Hurt for a good chunk of last year, junior tight end Jason Schepler only caught one pass for a four-yard score against Western Illinois. However, he was a strong blocker with just enough athleticism to become more of a factor in the short passing game. At 6-3 and 255 pounds, he’s built like a tall fullback and can block like one.

Projected Top Reserves: Looking to take over a starting spot after working at the outside X last year is Martrel Moore, a 6-2, 182-pound sophomore who made 16 catches for 189 yards a true freshman. A high school track star in Texas as both a sprinter and a long jumper, he has the athleticism, and now he needs to get the ball in his hands at the inside Z or at the X.

Combining with Perez Ashford at the inside Z is junior Nathan Palmer , a fast target who averaged 23.2 yards per catch in 2008 but only made five grabs for 70 yards and a score last year. At 5-11 and 197 pounds he’s a bigger receiver than Ashford, but he has to prove he can stay healthy. Playing on the inside, he has to show he can take a hit.

After a terrific spring, 6-3, 189-pound redshirt freshman Anthony Johnson appears ready to make a big impact. He’ll have a hard time getting on the field playing behind Landon Cox, but with his size and his athleticism (he was a Texas high school track star in the high jump and long jump) the upside is too great to keep him off the field. The light went on, and soon he could be one of the team’s top targets. However, it might not happen until next year.

6-6, 229-pound junior Jack Marks isn’t going to block anyone, but the big wide receiver will be a dangerous tight end with the potential to be a field stretcher. While he only caught one pass for five yards, he has the ability to be a dangerous part of the passing game. Watch Out For … Johnson. Only a redshirt freshman, the big target is a young, burgeoning playmaker who should become a bigger part of three and four-wide sets. While he won’t push Cox out of a job, he could be effective on the 15-to-20 plays he’ll make.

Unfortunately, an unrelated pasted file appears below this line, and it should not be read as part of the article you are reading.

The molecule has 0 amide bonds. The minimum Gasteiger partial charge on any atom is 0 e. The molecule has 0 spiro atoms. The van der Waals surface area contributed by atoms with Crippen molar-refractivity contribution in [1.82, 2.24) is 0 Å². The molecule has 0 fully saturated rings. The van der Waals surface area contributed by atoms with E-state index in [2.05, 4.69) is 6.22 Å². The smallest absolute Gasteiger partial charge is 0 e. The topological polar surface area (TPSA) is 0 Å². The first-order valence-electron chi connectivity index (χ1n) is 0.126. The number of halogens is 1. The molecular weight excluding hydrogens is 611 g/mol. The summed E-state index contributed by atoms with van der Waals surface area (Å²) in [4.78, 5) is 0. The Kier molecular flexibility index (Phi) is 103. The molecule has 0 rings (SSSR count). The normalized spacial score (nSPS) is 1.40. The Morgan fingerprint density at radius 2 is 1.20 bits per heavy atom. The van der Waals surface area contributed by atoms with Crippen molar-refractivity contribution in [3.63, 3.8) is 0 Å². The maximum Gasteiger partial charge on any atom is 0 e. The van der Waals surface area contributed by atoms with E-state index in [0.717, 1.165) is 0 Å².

Strength: Size. By design, this is a big group of receivers expected to block as well as make big things happen for the passing game. Few secondaries will be able to outphysical this group.
Weakness: The offense. It’ll be so geared toward running the ball that the opportunities simply won’t be there. Cox made 45 catches last year as a No. 1 target, but the team only came up with 168 grabs for 1,950 yards and four scores. Coming up with the big deep play is a must.
Outlook: There’s experience, speed, and size, but the numbers aren’t going to be great because of a running game that will crank out at least 2,500 yards, If DeMarcus Grady is under center, the numbers could be even worse, so the receivers have to take advantage of every opportunity
Unit Rating: 5

Offensive Line

Projected Starters: The biggest key to the 2010 line will be the ability to replace longtime all-star Eddie Adamski at center. In steps Scott Wedige, a 6-4, 300-pound junior who has seen plenty of action over the last two years on special teams and has the bulk and the ability to quickly step in and shine. It’s asking a lot to replace a technician in Adamski, but Wedige has strength and talent to become a steady quarterback for the good line.